The sporting industry is a growing business around the world; and Singapore is certainly well-poised to tap on the commercial advantages, heighten sporting interest at the grassroots level, as well as to empower local athletes to sustainably achieve excellence. However, given the complementary nature of the sporting and media industries, the absence of a free-to-air sports channel in Singapore is a glaring hole in its report card. Representatives from the Ministry of Information, Communication and the Arts (MICA) have consistently – and conveniently – pointed to the failure of the Sportscity venture between 2000 and 2002; nonetheless, they have not specifically delved into the reasons for its less-than-enthusiastic reception. Furthermore, times have changed; there is definitely a more proliferated demand and interest in sports than before.
Benefits from a free-to-air sports channel are aplenty. First, airing a plethora of sporting shows and competitions can greatly increase interest respectively, and fundamentally foster a sporting culture. Correspondingly, it lowers the barriers-to-entry for individuals who are interested in watching these sporting competitions, but find paid channels too expensive or unaffordable. Higher awareness levels – as Singaporeans watch tennis grand slams, basketball championships or play-offs et cetera – can translate into higher participation rates, as they become more intrigued to give the sports a shot.
Currently, free-to-air channels do screen major sporting events – often related to Singapore – such as the Singapore Grand Prix, the FIFA World Cup Finals, the Olympic Games, regional sporting meets, so on and so forth. Unfortunately, they are too sporadic and irregular to sustainably maintain interests and passions; an annual or once-every-four-years broadcast is simply not sufficient.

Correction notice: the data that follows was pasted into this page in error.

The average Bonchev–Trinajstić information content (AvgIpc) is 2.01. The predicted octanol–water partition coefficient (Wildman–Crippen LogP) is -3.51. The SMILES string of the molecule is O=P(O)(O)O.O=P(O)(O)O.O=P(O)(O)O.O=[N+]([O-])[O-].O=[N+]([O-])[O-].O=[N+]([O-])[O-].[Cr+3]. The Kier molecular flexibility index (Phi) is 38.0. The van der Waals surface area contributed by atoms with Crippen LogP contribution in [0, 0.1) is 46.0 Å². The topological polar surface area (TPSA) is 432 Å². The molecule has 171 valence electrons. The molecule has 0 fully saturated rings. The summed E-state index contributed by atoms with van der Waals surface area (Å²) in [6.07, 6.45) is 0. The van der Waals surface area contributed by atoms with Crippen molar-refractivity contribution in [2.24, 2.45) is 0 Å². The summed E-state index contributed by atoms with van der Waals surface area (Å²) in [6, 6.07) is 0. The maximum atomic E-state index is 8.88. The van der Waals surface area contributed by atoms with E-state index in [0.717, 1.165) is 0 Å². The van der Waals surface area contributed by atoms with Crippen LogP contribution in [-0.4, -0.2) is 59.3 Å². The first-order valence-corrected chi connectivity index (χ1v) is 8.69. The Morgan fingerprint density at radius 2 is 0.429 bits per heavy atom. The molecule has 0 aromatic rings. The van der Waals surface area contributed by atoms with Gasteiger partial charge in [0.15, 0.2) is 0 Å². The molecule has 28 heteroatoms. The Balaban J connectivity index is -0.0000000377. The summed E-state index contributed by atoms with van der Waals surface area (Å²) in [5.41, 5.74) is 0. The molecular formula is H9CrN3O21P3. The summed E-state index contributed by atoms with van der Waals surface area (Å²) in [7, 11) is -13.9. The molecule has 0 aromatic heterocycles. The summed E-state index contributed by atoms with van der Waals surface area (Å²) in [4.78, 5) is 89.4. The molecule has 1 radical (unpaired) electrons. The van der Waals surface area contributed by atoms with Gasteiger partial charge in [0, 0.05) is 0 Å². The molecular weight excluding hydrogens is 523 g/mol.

The primary contention levelled against the aforementioned proposal seems to be premised upon financial considerations; essentially, that broadcasting fees are expensive, and that there is no guarantee for sustained viewership to lure advertisers. But if the monetary investment yields favourable results, then why not? With the dedicated manpower and resources, effort can be put into the structuring of the television programmes, promoting the diverse sports and games marketed, and getting stakeholders involved in the brainstorming and development processes.
Beyond international sports, the lacklustre efforts to promote our Singapore sports, athletes and performances are lamentable; had it not been for one-off events such as the Asian Youth Games (AYG) and the Youth Olympic Games (YOG), awareness about the Singapore sporting scene would have been virtually non-existent. Television programmes highlighting inter-school competitions, snippets or highlight reels would be great starting points; yet moving forward – be it in terms of cooperating with existing partners or instituting brand-new platforms – traditional media outreaches would have to be coupled by new media approaches as well. Otherwise, why bother?
A version of this article was published in My Paper.